CfP: Uneven and Combined Development Conference

Call for papers, deadline 10 May 2019

UNEVEN AND COMBINED DEVELOPMENT FOR THE 21ST CENTURY:

A CONFERENCE

UNIVERSITY OF GLASGOW, 5-7 SEPTEMBER 2019

Hosted by the University of Glasgow's Socialist Theory and Movements Research Network in association with /Historical Materialism/
 
As recently as the early 1990s, anyone predicting that Trotsky's 'law' of uneven and combined development (UCD) would soon become a key theoretical reference point across several academic disciplines would have been treated with a great deal of scepticism. Yet, less than three decades later, UCD is regularly deployed in the fields of international relations, historical sociology, political economy, social geography and–perhaps most surprisingly–world literature. Not since the vogue for Gramsci's notion of hegemony in the 1970s and 1980s has a concept from the classical Marxist tradition enjoyed such widespread academic diffusion. Controversies have of course abounded: adherents have disagreed over whether UCD is a trans-historic or trans-modal process, or whether it is one which can only be found in the era of industrial capitalism; critics have alleged that UCD is simply a more sophisticated form ofEurocentrism; Trotskyist activists have complained–with some justification–that UCD has been detached from the political context in which it was first deployed. There have been some events focusing on specific aspects of UCD, notably one on culture at the
University of Warwick in 2014; yet, in spite of the rapidly multiplying literature there has not been an international event bringing together representatives from all the relevant areas of scholarship to engage in inter-disciplinary discussion.

This conference will finally provide such an opportunity. Although its main focus will be on UCD, it will also be open to discussion of two important related topics, the earlier theory of /uneven development/ and the strategy of /permanent revolution/, the conditions for which UCD was of course originally intended to explain. The organisers are pleased to announce that keynote addresses will be given by Robert Brenner (on uneven development in the history of capitalism) and Justin Rosenberg (on the relevance of UCD to understanding contemporary issues like Brexit and the rise of Trump): other keynote speakers will be announced over the coming months.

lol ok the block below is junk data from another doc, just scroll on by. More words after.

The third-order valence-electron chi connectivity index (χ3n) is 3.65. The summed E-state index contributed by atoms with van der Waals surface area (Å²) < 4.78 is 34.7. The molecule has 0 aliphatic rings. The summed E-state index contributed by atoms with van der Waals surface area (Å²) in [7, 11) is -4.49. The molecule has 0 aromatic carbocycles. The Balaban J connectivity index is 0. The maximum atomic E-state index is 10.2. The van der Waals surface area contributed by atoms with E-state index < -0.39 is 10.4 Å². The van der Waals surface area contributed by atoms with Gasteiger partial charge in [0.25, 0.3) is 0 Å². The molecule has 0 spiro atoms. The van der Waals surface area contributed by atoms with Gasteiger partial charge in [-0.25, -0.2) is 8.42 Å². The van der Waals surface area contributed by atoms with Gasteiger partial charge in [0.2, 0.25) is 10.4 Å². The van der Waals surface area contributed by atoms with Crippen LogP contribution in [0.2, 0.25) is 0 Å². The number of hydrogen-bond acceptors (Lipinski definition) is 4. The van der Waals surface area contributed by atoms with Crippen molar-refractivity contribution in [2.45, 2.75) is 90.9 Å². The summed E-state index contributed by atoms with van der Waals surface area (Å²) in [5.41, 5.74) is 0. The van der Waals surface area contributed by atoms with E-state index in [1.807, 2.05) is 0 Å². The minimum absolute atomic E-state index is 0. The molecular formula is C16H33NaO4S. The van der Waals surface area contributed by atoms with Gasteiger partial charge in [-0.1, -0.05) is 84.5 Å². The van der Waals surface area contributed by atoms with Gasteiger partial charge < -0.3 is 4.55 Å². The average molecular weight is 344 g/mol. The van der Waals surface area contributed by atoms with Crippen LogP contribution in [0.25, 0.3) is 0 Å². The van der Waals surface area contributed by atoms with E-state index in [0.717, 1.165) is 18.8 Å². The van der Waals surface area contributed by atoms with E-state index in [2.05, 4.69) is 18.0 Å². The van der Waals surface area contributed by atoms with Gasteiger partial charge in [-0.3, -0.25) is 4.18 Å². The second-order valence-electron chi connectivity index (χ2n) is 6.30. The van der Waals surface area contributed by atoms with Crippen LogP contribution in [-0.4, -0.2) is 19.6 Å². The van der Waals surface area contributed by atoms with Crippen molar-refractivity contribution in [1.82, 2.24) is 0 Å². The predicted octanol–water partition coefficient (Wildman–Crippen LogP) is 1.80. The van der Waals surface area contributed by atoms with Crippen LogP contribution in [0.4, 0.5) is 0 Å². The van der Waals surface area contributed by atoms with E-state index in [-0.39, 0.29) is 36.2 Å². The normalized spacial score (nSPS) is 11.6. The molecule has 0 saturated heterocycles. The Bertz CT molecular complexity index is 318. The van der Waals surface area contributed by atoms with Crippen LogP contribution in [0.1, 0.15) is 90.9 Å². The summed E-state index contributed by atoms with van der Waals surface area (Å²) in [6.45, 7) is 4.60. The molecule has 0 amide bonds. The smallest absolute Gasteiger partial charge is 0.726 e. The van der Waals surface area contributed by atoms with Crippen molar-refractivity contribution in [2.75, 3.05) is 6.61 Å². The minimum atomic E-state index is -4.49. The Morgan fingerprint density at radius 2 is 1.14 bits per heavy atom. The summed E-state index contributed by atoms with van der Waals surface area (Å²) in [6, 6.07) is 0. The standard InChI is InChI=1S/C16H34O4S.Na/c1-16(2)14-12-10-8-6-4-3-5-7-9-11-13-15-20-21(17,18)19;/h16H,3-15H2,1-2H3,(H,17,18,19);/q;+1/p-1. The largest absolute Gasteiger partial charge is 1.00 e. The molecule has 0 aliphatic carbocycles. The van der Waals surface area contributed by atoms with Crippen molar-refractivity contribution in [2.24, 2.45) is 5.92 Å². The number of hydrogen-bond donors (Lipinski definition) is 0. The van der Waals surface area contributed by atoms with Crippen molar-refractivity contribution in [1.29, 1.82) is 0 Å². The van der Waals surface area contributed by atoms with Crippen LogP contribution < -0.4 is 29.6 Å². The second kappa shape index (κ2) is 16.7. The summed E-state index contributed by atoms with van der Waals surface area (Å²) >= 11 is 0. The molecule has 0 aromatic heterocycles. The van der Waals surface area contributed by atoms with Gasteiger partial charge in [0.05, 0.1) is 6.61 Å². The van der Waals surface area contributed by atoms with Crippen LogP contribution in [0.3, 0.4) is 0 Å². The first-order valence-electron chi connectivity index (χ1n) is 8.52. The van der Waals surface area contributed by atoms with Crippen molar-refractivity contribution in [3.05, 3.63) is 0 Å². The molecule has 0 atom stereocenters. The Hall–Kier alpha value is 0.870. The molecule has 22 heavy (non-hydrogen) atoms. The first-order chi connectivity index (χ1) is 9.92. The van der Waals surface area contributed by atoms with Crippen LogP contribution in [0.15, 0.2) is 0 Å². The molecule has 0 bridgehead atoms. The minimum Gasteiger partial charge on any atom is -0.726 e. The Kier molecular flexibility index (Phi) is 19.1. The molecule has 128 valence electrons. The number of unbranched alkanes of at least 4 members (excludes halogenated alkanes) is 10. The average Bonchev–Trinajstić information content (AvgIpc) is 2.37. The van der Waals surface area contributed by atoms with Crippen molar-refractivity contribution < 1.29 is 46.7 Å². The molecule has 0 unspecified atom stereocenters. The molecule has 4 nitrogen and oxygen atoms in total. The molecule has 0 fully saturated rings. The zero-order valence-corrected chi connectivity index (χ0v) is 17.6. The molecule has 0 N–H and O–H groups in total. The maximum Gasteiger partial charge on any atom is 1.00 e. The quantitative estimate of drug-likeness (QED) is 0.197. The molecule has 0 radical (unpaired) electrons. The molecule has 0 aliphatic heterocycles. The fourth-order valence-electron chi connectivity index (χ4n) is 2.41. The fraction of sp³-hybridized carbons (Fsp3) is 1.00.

The event is being organised by members of the University of Glasgow's Socialist Theory and Movements Research Network–Neil Davidson (School of Social and Political Sciences), David Featherstone (School of Geographical and Earth Sciences) and Vassiliki Kolocotroni (School of Critical Studies)–in association with /Historical Materialism/ (HM). We are delighted at the involvement of HM, as the journal has been involved the debates over UCD–most recently in the symposium on Alexander Anievas and Kerem Nişancıoğlu's, How the West Came to Rule in issue 26, 3 (2018), and in the HM book series which includes such pertinent works as Day and
Gaido's collection of primary texts, Witnesses to Permanent Revolution (2009) and Christie and Degirmencioglu's forthcoming Cultures of Uneven and Combined Development (2019).

We are inviting academics, public intellectuals and political activists interested in the debates over UCD and related areas–including those who are critical of the concept, or at least sceptical of its explanatory power–to participate in the conference. If you simply want to attend and take part in the discussion, you can complete the on-line registration form which will be issued in June. But if you are planning to submit a paper, please send it to me at Glasgow (i.e.neil.davidson@glasgow.ac.uk [1]) by the
deadline for proposals of 10 May. You should aim for a maximum of 250 words for individual papers and of 500 words for panels: panels should not involve more than three speakers. These proposals don't have to be formal 'abstracts'–we just want to know what you would like to talk about for scheduling purposes. We're not going to insist that proposals fit into pre-decided 'streams': we'll instead see what subject areas participants want to discuss and work from there. The subjects of papers/panels could be anything from case-studies of UCD in particular nation-states or regions, to the contemporary relevance of permanent revolution, to the impact of UCD on
the emergence of Modernism–the only criteria for the acceptance of proposals is that they engage with the themes of the conference and have something interesting to say about them. We're as open to the extension of existing arguments as we are in the unveiling of new positions. In particular, if you are PhD student working on UCD-related themes but have not yet published, this would provide you with an opportunity to present in an interested and supportive environment. Unfortunately, we can only pay for keynote speakers to attend, but the cost of registration will be relatively low: £20 (employed f/t)/£10 (student, employed p/t, unemployed or retired).

Finally, there are good reasons, one related to its subject, for holding this conference in Glasgow. We are on the eve of the bicentenary of the Scottish general strike of 1820–the first such event in history and one generated in part by Scotland's own experience of UCD from the late 18th century onwards. Moreover, and bringing things right up to date, it's not clear what impact Brexit will have on the Scottish independence movement, but it is conceivable that a new campaign might have begun by then. Non-Scottish participants will at any rate be visiting Scotland in 'interesting times'!

We'll provide information on the venues, accommodation, restaurants, travel, etc. when formal registration begins.  

Posted: 
01/04/2019